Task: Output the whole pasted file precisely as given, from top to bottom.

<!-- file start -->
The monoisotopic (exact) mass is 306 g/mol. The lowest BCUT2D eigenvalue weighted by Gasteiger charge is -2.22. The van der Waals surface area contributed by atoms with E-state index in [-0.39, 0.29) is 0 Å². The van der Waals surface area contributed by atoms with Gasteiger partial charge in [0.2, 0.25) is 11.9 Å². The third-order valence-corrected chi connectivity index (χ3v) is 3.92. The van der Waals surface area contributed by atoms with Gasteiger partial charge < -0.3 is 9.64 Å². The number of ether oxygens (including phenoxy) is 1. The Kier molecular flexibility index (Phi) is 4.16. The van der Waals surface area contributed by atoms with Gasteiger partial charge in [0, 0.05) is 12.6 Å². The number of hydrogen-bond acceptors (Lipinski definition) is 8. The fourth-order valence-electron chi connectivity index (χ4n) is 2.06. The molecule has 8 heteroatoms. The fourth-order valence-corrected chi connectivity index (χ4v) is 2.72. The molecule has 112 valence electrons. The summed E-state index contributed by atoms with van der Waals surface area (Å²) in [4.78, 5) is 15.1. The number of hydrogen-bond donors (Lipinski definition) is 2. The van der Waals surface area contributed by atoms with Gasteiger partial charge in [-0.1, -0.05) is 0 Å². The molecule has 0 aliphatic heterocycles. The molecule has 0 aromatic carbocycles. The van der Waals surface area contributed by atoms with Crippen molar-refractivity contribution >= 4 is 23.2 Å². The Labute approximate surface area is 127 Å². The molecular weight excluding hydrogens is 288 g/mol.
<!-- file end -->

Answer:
The monoisotopic (exact) mass is 306 g/mol. The lowest BCUT2D eigenvalue weighted by Gasteiger charge is -2.22. The van der Waals surface area contributed by atoms with E-state index in [-0.39, 0.29) is 0 Å². The van der Waals surface area contributed by atoms with Gasteiger partial charge in [0.2, 0.25) is 11.9 Å². The third-order valence-corrected chi connectivity index (χ3v) is 3.92. The van der Waals surface area contributed by atoms with Gasteiger partial charge < -0.3 is 9.64 Å². The number of ether oxygens (including phenoxy) is 1. The Kier molecular flexibility index (Phi) is 4.16. The van der Waals surface area contributed by atoms with Gasteiger partial charge in [0, 0.05) is 12.6 Å². The number of hydrogen-bond acceptors (Lipinski definition) is 8. The fourth-order valence-electron chi connectivity index (χ4n) is 2.06. The molecule has 8 heteroatoms. The fourth-order valence-corrected chi connectivity index (χ4v) is 2.72. The molecule has 112 valence electrons. The summed E-state index contributed by atoms with van der Waals surface area (Å²) in [4.78, 5) is 15.1. The number of hydrogen-bond donors (Lipinski definition) is 2. The van der Waals surface area contributed by atoms with Gasteiger partial charge in [-0.1, -0.05) is 0 Å². The molecule has 0 aliphatic heterocycles. The molecule has 0 aromatic carbocycles. The van der Waals surface area contributed by atoms with Crippen molar-refractivity contribution >= 4 is 23.2 Å². The Labute approximate surface area is 127 Å². The molecular weight excluding hydrogens is 288 g/mol.